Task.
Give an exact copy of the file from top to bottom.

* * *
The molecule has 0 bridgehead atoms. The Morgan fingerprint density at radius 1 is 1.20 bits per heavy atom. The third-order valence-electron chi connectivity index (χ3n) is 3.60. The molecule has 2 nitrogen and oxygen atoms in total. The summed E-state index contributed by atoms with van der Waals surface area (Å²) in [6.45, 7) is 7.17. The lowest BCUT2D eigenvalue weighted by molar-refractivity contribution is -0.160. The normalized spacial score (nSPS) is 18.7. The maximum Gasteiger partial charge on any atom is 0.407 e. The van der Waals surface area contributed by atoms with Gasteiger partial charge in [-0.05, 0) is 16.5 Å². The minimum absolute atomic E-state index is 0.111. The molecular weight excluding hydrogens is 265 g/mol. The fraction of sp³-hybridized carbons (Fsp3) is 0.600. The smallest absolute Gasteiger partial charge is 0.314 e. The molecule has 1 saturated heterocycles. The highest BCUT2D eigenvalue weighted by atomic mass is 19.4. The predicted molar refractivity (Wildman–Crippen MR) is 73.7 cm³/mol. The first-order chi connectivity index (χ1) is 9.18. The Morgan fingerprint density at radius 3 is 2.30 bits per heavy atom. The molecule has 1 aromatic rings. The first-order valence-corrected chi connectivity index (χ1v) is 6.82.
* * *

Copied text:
The molecule has 0 bridgehead atoms. The Morgan fingerprint density at radius 1 is 1.20 bits per heavy atom. The third-order valence-electron chi connectivity index (χ3n) is 3.60. The molecule has 2 nitrogen and oxygen atoms in total. The summed E-state index contributed by atoms with van der Waals surface area (Å²) in [6.45, 7) is 7.17. The lowest BCUT2D eigenvalue weighted by molar-refractivity contribution is -0.160. The normalized spacial score (nSPS) is 18.7. The maximum Gasteiger partial charge on any atom is 0.407 e. The van der Waals surface area contributed by atoms with Gasteiger partial charge in [-0.05, 0) is 16.5 Å². The minimum absolute atomic E-state index is 0.111. The molecular weight excluding hydrogens is 265 g/mol. The fraction of sp³-hybridized carbons (Fsp3) is 0.600. The smallest absolute Gasteiger partial charge is 0.314 e. The molecule has 1 saturated heterocycles. The highest BCUT2D eigenvalue weighted by atomic mass is 19.4. The predicted molar refractivity (Wildman–Crippen MR) is 73.7 cm³/mol. The first-order chi connectivity index (χ1) is 9.18. The Morgan fingerprint density at radius 3 is 2.30 bits per heavy atom. The molecule has 1 aromatic rings. The first-order valence-corrected chi connectivity index (χ1v) is 6.82.